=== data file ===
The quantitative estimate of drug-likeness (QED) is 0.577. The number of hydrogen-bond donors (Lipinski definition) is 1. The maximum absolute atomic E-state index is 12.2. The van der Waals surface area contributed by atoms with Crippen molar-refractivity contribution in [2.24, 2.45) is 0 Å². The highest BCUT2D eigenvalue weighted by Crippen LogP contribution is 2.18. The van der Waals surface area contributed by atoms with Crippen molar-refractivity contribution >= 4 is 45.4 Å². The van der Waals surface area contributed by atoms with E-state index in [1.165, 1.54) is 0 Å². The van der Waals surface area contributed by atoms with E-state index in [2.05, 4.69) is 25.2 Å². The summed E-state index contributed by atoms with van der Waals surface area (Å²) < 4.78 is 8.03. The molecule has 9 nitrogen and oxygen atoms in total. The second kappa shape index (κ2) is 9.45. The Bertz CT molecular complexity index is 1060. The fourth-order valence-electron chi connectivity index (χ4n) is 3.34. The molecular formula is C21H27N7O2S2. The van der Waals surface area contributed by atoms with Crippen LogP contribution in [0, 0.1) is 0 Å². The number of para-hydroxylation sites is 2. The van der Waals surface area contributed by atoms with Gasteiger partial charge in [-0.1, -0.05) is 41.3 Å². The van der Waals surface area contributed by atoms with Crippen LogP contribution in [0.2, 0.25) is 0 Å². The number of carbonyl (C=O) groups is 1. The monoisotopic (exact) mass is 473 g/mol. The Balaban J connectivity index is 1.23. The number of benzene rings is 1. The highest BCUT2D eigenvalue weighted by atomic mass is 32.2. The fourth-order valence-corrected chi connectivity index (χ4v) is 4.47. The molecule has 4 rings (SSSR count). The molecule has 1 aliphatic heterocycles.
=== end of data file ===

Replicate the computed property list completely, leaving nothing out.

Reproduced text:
The quantitative estimate of drug-likeness (QED) is 0.577. The number of hydrogen-bond donors (Lipinski definition) is 1. The maximum absolute atomic E-state index is 12.2. The van der Waals surface area contributed by atoms with Crippen molar-refractivity contribution in [2.24, 2.45) is 0 Å². The highest BCUT2D eigenvalue weighted by Crippen LogP contribution is 2.18. The van der Waals surface area contributed by atoms with Crippen molar-refractivity contribution >= 4 is 45.4 Å². The van der Waals surface area contributed by atoms with E-state index in [1.165, 1.54) is 0 Å². The van der Waals surface area contributed by atoms with E-state index in [2.05, 4.69) is 25.2 Å². The summed E-state index contributed by atoms with van der Waals surface area (Å²) < 4.78 is 8.03. The molecule has 9 nitrogen and oxygen atoms in total. The second kappa shape index (κ2) is 9.45. The Bertz CT molecular complexity index is 1060. The fourth-order valence-electron chi connectivity index (χ4n) is 3.34. The molecular formula is C21H27N7O2S2. The van der Waals surface area contributed by atoms with Crippen LogP contribution in [0, 0.1) is 0 Å². The number of para-hydroxylation sites is 2. The van der Waals surface area contributed by atoms with Gasteiger partial charge in [-0.1, -0.05) is 41.3 Å². The van der Waals surface area contributed by atoms with Crippen LogP contribution in [0.2, 0.25) is 0 Å². The number of carbonyl (C=O) groups is 1. The monoisotopic (exact) mass is 473 g/mol. The Balaban J connectivity index is 1.23. The number of benzene rings is 1. The highest BCUT2D eigenvalue weighted by atomic mass is 32.2. The fourth-order valence-corrected chi connectivity index (χ4v) is 4.47. The molecule has 4 rings (SSSR count). The molecule has 1 aliphatic heterocycles.